How do I add a clause to my tenancy agreement?
If a tenant requests a permitted occupier before the tenancy agreement is drafted and signed, a clause should be added to the agreement (if there isn’t one already) and the person’s name should be listed.
If a tenant, asks permission after the agreement has been signed, the original agreement can be amended to include a permitted occupier clause with the person’s name listed.
Who pays for the amendment of the agreement?
Amending a tenancy agreement to include an additional clause is one of the few things that a tenant can be charged for. Since the Tenant Fee Ban began on 1 June 2019, tenants can no longer be asked to pay lettings fees and deposits are capped at five week’s rent.
However, as a tenant requests that a permitted occupier be added to their agreement, it is the tenant, not the landlord, that is entitled to pay the amendment fee.
Does a permitted occupier have to be referenced?
No. A permitted occupier does not need to be referenced. They are technically an extension of the tenant; they are the tenant’s responsibility and it’s the tenant who will be paying the rent.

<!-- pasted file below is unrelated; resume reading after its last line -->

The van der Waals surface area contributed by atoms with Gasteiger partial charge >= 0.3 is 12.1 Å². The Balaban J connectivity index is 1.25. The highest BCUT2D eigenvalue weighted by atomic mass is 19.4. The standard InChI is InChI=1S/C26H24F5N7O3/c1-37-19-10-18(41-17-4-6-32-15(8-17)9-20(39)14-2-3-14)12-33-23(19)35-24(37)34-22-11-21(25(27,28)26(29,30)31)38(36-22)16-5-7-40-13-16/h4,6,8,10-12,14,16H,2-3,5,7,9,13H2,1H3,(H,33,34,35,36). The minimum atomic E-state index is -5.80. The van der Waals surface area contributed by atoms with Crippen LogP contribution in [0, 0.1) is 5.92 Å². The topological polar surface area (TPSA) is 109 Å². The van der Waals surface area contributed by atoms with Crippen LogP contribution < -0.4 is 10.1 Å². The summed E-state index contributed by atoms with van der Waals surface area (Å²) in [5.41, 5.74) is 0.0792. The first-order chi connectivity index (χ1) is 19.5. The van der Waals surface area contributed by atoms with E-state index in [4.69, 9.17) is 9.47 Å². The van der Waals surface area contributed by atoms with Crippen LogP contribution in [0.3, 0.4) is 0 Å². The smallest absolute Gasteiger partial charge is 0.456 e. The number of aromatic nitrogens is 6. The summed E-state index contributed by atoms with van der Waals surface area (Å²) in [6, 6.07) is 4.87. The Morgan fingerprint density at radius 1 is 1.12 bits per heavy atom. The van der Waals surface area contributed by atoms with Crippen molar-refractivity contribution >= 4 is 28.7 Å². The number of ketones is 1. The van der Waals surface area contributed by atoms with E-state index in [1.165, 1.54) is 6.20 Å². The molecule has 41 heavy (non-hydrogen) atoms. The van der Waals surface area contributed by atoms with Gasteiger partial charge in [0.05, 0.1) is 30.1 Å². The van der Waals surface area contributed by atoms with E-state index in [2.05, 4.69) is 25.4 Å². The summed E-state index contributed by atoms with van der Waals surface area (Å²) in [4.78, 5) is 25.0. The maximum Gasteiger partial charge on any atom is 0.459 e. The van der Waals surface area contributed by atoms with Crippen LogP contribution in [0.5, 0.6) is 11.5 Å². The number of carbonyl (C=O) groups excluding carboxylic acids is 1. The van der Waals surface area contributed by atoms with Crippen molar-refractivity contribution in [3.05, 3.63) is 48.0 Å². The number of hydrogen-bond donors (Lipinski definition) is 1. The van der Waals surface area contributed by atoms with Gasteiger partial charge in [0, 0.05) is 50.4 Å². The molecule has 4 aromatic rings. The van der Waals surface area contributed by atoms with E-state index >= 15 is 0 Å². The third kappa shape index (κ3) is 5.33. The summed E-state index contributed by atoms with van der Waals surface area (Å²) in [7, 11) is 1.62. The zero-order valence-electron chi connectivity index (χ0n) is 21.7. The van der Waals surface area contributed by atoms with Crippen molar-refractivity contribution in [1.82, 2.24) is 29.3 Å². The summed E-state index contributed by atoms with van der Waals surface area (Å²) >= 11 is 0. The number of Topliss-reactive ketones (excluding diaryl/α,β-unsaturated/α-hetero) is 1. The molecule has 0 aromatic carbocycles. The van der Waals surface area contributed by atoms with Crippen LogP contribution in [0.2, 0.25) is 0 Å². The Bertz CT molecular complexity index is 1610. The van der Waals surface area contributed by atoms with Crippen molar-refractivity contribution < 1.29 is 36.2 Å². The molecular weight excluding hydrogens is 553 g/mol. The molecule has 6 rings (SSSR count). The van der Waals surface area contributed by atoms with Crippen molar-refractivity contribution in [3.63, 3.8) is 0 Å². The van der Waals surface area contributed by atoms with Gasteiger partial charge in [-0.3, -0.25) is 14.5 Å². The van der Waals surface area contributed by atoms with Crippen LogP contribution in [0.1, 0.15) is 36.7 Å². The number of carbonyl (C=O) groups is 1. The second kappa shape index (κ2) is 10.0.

How are they different to a lodger?
The main difference between a lodger and a permitted occupier is that a lodger will pay rent.
If you own a property, you can take in a lodger to live with you and pay rent. The government Rent a Room scheme allows homeowners to take in a lodger and earn up to £7,500 tax-free per year.
If you are a tenant, you will need your landlord’s permission before taking in a lodger. Your tenancy agreement may allow you to have a lodger, allow it in certain circumstances or ban it altogether. Whatever the case, you must not take on a lodger without your landlord knowing.
What rights do permitted occupiers have?
Permitted occupiers have no legal rights to the property. The clause in the tenancy agreement acknowledges that they live there, but that is all.
It’s important for landlords and tenants to remember that whilst the tenant is responsible for the permitted occupier, it does not work the other way around. The permitted occupier can not account for the tenant and does not take on any of their rights or responsibilities if the tenant moves out.
Can they stay if the tenant leaves?
If a tenancy comes to an end and the tenant moves out, the permitted occupier must leave too. As they have no legal rights to the property and are technically the responsibility of the tenant, they are not entitled to stay.
If a tenant gives notice, moves out and a permitted occupier refuses to leave, the tenant is still liable for rent as they have not left the property in vacant possession.
It’s also important for landlord’s remember that they must not demand any rent from the permitted occupier, even if the tenancy has ended and they are refusing to leave. Demanding and accepting a form of rent from the them may be argued as granting them tenancy and could be perceived by law as giving them the rights of a tenant.